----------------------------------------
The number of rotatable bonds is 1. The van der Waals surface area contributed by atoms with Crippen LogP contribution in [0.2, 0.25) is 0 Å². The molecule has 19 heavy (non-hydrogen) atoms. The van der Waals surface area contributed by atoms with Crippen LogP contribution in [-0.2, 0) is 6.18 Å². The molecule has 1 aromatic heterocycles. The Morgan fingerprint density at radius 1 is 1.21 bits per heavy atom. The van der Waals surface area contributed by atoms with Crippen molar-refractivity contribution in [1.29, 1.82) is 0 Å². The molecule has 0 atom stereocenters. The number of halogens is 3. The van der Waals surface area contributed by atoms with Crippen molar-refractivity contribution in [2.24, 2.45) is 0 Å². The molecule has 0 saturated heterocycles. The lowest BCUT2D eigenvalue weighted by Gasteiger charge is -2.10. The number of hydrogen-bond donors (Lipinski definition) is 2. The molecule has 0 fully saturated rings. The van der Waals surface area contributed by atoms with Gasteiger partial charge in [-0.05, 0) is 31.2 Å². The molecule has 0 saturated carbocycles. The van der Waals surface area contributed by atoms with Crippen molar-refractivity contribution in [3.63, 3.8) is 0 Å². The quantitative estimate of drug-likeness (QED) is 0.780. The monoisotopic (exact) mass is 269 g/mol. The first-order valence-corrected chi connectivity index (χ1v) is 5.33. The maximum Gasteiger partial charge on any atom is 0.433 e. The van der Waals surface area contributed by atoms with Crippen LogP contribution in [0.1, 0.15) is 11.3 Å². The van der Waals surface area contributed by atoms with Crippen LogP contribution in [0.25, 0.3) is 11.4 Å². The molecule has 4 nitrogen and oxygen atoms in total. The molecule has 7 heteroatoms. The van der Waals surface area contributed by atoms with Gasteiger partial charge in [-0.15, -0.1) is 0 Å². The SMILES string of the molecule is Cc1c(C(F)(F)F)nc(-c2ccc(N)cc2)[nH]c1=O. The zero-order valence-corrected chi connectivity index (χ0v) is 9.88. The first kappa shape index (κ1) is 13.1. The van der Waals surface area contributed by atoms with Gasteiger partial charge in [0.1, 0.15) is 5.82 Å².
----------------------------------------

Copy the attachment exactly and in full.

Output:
The number of rotatable bonds is 1. The van der Waals surface area contributed by atoms with Crippen LogP contribution in [0.2, 0.25) is 0 Å². The molecule has 19 heavy (non-hydrogen) atoms. The van der Waals surface area contributed by atoms with Crippen LogP contribution in [-0.2, 0) is 6.18 Å². The molecule has 1 aromatic heterocycles. The Morgan fingerprint density at radius 1 is 1.21 bits per heavy atom. The van der Waals surface area contributed by atoms with Crippen molar-refractivity contribution in [1.29, 1.82) is 0 Å². The molecule has 0 atom stereocenters. The number of halogens is 3. The van der Waals surface area contributed by atoms with Crippen molar-refractivity contribution in [2.24, 2.45) is 0 Å². The molecule has 0 saturated heterocycles. The lowest BCUT2D eigenvalue weighted by Gasteiger charge is -2.10. The number of hydrogen-bond donors (Lipinski definition) is 2. The molecule has 0 fully saturated rings. The van der Waals surface area contributed by atoms with Gasteiger partial charge in [-0.05, 0) is 31.2 Å². The molecule has 0 saturated carbocycles. The van der Waals surface area contributed by atoms with Crippen molar-refractivity contribution in [3.63, 3.8) is 0 Å². The quantitative estimate of drug-likeness (QED) is 0.780. The monoisotopic (exact) mass is 269 g/mol. The first-order valence-corrected chi connectivity index (χ1v) is 5.33. The maximum Gasteiger partial charge on any atom is 0.433 e. The van der Waals surface area contributed by atoms with Crippen LogP contribution in [0.1, 0.15) is 11.3 Å². The van der Waals surface area contributed by atoms with Crippen LogP contribution in [0.25, 0.3) is 11.4 Å². The molecule has 4 nitrogen and oxygen atoms in total. The molecule has 7 heteroatoms. The van der Waals surface area contributed by atoms with Gasteiger partial charge in [-0.15, -0.1) is 0 Å². The SMILES string of the molecule is Cc1c(C(F)(F)F)nc(-c2ccc(N)cc2)[nH]c1=O. The zero-order valence-corrected chi connectivity index (χ0v) is 9.88. The first kappa shape index (κ1) is 13.1. The van der Waals surface area contributed by atoms with Gasteiger partial charge in [0.1, 0.15) is 5.82 Å².